|Publication number||USH118 H|
|Application number||US 06/659,847|
|Publication date||Sep 2, 1986|
|Filing date||Oct 11, 1984|
|Priority date||Oct 11, 1984|
|Publication number||06659847, 659847, US H118 H, US H118H, US-H-H118, USH118 H, USH118H|
|Inventors||Ronald D. Biggs, Richard E. Waddell, Kenneth B. Woodard|
|Original Assignee||At&T Bell Laboratories|
|Export Citation||BiBTeX, EndNote, RefMan|
|Non-Patent Citations (1), Referenced by (7), Classifications (5), Legal Events (1)|
|External Links: USPTO, USPTO Assignment, Espacenet|
This invention relates to telephone alerting means, and more particularly to alerting means of a telephone adapted for mounting decorative items thereon, where the alerting means provides synthesized sound or voice alerting associated with the mounted item.
Telephone station set designs over the years have been primarily functional, with limited consideration given to their decorative aspects. More recently, however, a number of ornamental designs have become available to accommodate both the functional and decorative aspects that telephone users now demand. Numerous examples of novelty telephones are available, such as the MICKEY MOUSE, SNOOPY & WOODSTOCK, and WINNIE THE POOH phones, to name but a few. Undoubtedly additional characters will become popular, and the market for novelty telephones will grow. Such growth is not only a burden upon retailers who need to stock a full panoply of these telephones, but purchasers often tire of a telephone design long before its functional life is spent and thus obtain less than full value from their purchase.
In a copending application, Ser. No. 468,947, now abandoned, filed Feb. 23, 1983, a telephone stand was disclosed having a top surface suitable for mounting or supporting a decorative display. In an illustrative embodiment of the invention, the top surface of the telephone stand contains a recessed area for holding a decorative plate, which may support a figurine, a bust, a trophy, etc.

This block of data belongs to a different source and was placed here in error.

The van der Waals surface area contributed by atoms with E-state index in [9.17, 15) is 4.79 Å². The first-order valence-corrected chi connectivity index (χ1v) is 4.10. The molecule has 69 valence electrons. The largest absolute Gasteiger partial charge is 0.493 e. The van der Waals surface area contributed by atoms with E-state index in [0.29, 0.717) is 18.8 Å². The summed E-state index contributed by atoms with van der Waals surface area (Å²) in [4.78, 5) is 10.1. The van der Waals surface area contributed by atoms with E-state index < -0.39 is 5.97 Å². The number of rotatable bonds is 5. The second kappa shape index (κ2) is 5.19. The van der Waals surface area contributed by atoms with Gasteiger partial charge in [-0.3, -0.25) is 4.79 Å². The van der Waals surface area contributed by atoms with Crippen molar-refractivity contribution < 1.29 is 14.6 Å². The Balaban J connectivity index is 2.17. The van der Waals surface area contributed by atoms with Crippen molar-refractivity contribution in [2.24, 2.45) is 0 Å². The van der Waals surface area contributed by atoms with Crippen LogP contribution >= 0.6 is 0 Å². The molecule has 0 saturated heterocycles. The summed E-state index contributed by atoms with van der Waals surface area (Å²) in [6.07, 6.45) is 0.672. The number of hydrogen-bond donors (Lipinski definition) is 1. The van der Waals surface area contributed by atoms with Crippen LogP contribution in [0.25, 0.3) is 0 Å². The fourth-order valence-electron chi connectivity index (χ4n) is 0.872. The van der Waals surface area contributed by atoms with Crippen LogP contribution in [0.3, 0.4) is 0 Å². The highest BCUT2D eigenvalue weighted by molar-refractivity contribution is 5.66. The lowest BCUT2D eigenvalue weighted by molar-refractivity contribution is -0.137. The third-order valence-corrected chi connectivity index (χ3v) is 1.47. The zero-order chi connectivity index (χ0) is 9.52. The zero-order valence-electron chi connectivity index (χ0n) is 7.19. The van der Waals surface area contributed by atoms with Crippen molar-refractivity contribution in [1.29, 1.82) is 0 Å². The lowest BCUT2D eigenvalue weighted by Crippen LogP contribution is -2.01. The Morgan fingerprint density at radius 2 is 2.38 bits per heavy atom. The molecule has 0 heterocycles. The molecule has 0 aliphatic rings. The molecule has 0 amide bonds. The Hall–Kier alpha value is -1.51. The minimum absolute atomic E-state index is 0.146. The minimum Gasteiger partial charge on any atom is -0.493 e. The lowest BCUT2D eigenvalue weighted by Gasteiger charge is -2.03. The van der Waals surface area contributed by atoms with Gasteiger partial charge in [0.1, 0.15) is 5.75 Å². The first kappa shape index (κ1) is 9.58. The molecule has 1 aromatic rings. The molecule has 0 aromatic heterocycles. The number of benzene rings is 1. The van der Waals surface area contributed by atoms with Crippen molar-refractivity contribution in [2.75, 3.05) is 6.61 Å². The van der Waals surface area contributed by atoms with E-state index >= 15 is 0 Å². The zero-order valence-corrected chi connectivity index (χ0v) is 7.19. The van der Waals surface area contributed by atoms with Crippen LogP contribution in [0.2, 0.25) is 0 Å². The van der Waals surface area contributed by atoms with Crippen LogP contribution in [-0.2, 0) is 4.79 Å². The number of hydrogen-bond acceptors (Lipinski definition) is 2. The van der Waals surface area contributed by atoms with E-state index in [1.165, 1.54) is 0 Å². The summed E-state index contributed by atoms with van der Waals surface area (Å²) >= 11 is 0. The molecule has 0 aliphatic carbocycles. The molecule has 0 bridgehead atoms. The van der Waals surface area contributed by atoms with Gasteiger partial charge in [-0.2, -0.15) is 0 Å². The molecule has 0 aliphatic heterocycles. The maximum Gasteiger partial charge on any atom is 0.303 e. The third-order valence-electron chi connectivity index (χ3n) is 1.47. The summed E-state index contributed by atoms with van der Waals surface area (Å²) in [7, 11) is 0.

Thus, while attention has been paid to the decorative appearance of these telephones, the functionality has by and large remained unchanged from earlier telephones. These sets continue to use an electromechanical bell and clapper ringer or a piezoelectric sounder to alert the user that there is an incoming telephone call.
One manufacturer has announced an adjunct that is connected in series with a standard telephone and provides a repertoire of excerpts from popular tunes to perform the alerting function. While this provides the user with a different alerting signal, there is no symbiosis between the alerting signal and the set.
It is an object of this invention to enhance the personalization of a telephone having a mounted figurine, trophy or the like by including synthesized sound or voice alerting means that is associated with the mounted item.
This and other objects are realized with electronic telephone alerting means which include a telephone ringing detector, a sound synthesizer activated by the ringing detector and an amplifier-speaker arrangement responsive to the synthesizer. Whenever ringing is detected, the synthesizer is activated and caused to generate a specific signal sequence programmed into the synthesizer. The synthesized signal is amplified and applied to a transducer, such as a speaker, which produces the alerting sound. In one illustrative embodiment, the synthesizer comprises a synthesis controlling processor and a memory for storing the parameters of the programmed signal sequence. The memory may be alterable or replaceable.